5 tips for packing your puppy's bag when boarding a plane - Saluki Dog

5 tips for packing your puppy’s bag when boarding a plane

Packing for a puppy’s trip starts with choosing the right carrier.

Although no airline will accept a puppy younger than 8 weeks old, most airlines will allow an older dog or puppy weighing less than 20 pounds to fly with you in the passenger cabin. When packing your puppy’s bag, you will need to keep in mind the needs and comfort of your dog, as well as that of your fellow travelers, during the trip.

Choose the right bag

In order to bring a small dog with you to the cabin, it is preferable to have a soft-sided pet carrier under the seat in front of you. Look for a condition that has been approved by the USDA. It’s a good idea to learn the airline’s policies on flying with pets, and to make sure your carrier meets their size requirements. Generally, the maximum carriage size is 23 inches by 14 inches by 9 inches, and your puppy should be able to stand inside it. The carrier will consider your carry-on baggage, so find one that has plenty of pockets, inside and out, to hold the items you want on the trip.

puppy comfort setting

Your puppy will have to stay in the carrier for the entire trip, so be sure to make it as comfortable as possible. Line the bottom with absorbent pads, or consider putting it in your dog’s diapers for shorter trips. Although it is tempting, you should not provide food or water during the flight. According to Animal Planet, food may aggravate motion sickness, and the water will spurt and soak the carrier. Ask the flight attendant for some ice to keep your child hydrated during the flight. Put your puppy’s favorite blanket or stuffed animal in the carrier with him, and give him a chew toy to keep him occupied during the trip.

Looking at your fellow passengers

Airlines require your dog to be well-behaved, so as not to disturb other passengers. With puppies, good behavior is not always easy to achieve, especially if he is anxious or excited about a new situation. To help keep him calm, put a T-shirt with a scent on it inside the bag. You can also try a collar or spray with pheromones that mimic the hormones produced by mother dogs to calm the puppies. As a last resort, you can bring a barking collar to keep him calm during the flight.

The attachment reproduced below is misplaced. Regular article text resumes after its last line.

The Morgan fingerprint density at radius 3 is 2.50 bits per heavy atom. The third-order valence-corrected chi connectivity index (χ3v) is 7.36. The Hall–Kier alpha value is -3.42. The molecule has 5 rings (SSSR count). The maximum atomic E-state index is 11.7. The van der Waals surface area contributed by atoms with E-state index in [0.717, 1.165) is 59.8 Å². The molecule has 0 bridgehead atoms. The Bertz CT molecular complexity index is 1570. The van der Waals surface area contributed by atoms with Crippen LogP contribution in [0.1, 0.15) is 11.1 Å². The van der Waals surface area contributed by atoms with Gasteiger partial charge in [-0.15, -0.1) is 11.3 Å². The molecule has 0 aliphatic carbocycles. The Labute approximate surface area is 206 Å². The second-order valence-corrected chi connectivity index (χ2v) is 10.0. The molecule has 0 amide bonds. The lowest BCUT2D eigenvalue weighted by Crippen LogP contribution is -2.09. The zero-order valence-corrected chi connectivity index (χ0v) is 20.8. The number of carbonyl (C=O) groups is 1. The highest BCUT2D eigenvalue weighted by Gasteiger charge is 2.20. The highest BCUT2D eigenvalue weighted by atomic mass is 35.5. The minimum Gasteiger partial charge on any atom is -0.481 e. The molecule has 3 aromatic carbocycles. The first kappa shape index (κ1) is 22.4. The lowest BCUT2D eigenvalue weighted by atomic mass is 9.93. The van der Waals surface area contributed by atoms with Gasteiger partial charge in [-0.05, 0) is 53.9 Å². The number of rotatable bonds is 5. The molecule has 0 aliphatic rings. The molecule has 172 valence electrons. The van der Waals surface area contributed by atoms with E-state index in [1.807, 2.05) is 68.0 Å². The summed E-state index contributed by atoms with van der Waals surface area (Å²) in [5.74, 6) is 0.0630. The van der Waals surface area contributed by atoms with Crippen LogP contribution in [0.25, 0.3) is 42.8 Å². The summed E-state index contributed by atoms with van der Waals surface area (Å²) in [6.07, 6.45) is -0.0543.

Don’t forget the vital dogs

Although you can store in your checked luggage most of what your puppy needs during your trip, consider adding items that you may need upon arrival or that will help bring you back in case your luggage is lost. For your puppy, this may include his health certificate, rabies vaccination tag, medical records, food and bottled water, his leash and collar with ID, and bags to clean up after he relieves himself after the trip. You should also pack contact information for your regular vet and emergency vet at your destination in case of a medical emergency.

Pack your personal items

Don’t forget that the puppy carrier is your carry-on baggage. Unless you are traveling with a human companion who can carry your personal items for you, you will need to remember your own needs when packing your puppy’s bag. While it can be tempting to fill all those pockets with extra toys and treats, leave room for items you’ll need to comfort yourself during the flight, and to stretch you out in case luggage is lost or delayed.


Saluki Dog